EVANSTON, Ill. — A red-eyed Noah Fant stood teary-faced in front of reporters for nearly 3 minutes answering questions about his drop that sealed Iowa’s 17-10 overtime loss at Northwestern on Saturday.
Middle linebacker Ben Niemann spoke with obvious frustration about the miscommunication that gave Wildcats running back Justin Jackson 23 yards on third-and-9 in overtime. Northwestern quarterback Clayton Thorson scrambled for 21 yards on third-and-15 that led to the Wildcats’ only touchdown in regulation. A false start on fourth-and-inches forced Iowa to kick a game-tying field goal.
There were misfires and missed blocks and head-scratching offensive play calls and lack of execution. Iowa had the nation’s best offensive line last year and couldn’t run the ball in an empty graveyard this year. If ever Iowa had a team loss from coach Kirk Ferentz on down, it was this one.
From Fant’s pain to running back Akrum Wadley’s concealed anger, the direction of Iowa’s football season is the path of disappointment. At 4-3 overall and 1-3 in Big Ten play, even a faint Big Ten West Division title shot is over before Halloween. A mid-tier bowl game is the high end of the season.
Before the we dig out Ferentz’s contract, scan through the fine print and starting doing buyout math, a loss was predicted by Las Vegas. Iowa was the underdog, especially without All-American linebacker Josey Jewell and safety Brandon Snyder. Senior offensive lineman Boone Myers remains out with a high-ankle sprain. Everyone expected a tight game, and it was. Except for two eye-popping Iowa blowouts in 2014 and 2015 and a Northwestern smackdown in 2012, seven of the last 11 in this series have come down to final-minute situations. It doesn’t make this stinky sandwich of a game more palatable, but you knew it was going to taste like this, right?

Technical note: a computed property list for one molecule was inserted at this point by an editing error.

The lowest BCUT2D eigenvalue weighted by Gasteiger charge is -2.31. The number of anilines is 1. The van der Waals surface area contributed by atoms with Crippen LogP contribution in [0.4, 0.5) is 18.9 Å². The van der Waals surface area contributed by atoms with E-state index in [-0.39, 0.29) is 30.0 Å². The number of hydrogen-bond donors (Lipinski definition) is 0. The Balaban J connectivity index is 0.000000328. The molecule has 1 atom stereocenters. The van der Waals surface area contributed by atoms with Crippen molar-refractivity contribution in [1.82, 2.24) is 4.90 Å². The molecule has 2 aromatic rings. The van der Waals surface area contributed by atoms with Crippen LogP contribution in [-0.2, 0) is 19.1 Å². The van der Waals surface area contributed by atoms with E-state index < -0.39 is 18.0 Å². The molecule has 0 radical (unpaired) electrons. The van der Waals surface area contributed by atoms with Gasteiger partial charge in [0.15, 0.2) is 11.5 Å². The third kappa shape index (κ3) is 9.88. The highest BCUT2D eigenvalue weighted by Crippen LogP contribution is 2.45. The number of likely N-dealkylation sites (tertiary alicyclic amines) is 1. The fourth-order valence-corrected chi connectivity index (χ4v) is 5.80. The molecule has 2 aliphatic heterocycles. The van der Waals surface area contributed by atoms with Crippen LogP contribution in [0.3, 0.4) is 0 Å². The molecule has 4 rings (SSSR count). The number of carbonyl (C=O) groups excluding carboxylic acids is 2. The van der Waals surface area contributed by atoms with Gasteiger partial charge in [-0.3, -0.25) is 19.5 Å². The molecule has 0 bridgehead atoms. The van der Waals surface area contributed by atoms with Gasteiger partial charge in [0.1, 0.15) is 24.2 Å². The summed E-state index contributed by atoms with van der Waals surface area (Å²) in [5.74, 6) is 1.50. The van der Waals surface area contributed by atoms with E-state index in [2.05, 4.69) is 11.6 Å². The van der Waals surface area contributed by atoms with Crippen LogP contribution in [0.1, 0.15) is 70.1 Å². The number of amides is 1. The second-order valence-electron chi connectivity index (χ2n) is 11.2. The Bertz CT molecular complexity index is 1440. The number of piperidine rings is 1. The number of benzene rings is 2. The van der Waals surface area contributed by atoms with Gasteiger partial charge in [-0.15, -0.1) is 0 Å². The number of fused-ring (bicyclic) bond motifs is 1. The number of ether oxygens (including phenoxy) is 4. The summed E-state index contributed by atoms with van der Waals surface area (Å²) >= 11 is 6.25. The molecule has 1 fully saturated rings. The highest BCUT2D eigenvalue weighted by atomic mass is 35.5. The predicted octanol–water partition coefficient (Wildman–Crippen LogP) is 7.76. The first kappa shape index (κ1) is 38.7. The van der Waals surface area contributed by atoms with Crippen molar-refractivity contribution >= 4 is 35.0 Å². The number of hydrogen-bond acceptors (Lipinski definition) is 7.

Here’s the reality with this team. It’s inexperienced at several core offensive positions. That’s at quarterback, wide receiver and tackle. The offensive coordinator is new, too. It takes time to become consistent on offense with new key stakeholders. Injuries have turned the offensive line from peanut butter to jelly. There’s growing pains that will pay off next year, not right now.
Still, this game was for the taking. And everybody should take a bite of said stinky sandwich.
On the first overtime possession, Northwestern faced third-and-9 at the Iowa 24. The Hawkeyes shifted to nickel coverage and linebacker Ben Niemann moved to defend two Northwestern receivers on the right side. Shortly before the snap, sophomore safety Amani Hooker grabbed Niemann and pushed him toward the tackle box. Both wide receivers ran inside routes, and running back Justin Jackson ran straight, then bent right across the field. The wide receivers screened Niemann from picking up Jackson, and the back was open. Niemann missed an arm tackle, and Jackson cruised to the 1-yard line. Two plays later, Northwestern scored to take the lead.
“It was just miscommunication,” Niemann said. “I was supposed to be lined up where I was originally and then we just miscommunicated in the back end. Then I came sprinting in trying to find the running back. I guess that was the uncovered man since I got thrown in there. I tried to run back out and got picked and just me and [Jackson] in the open field. I have to make that play. It was bad communication, but it comes down to me regardless. I was there, and I just didn’t make the tackle.”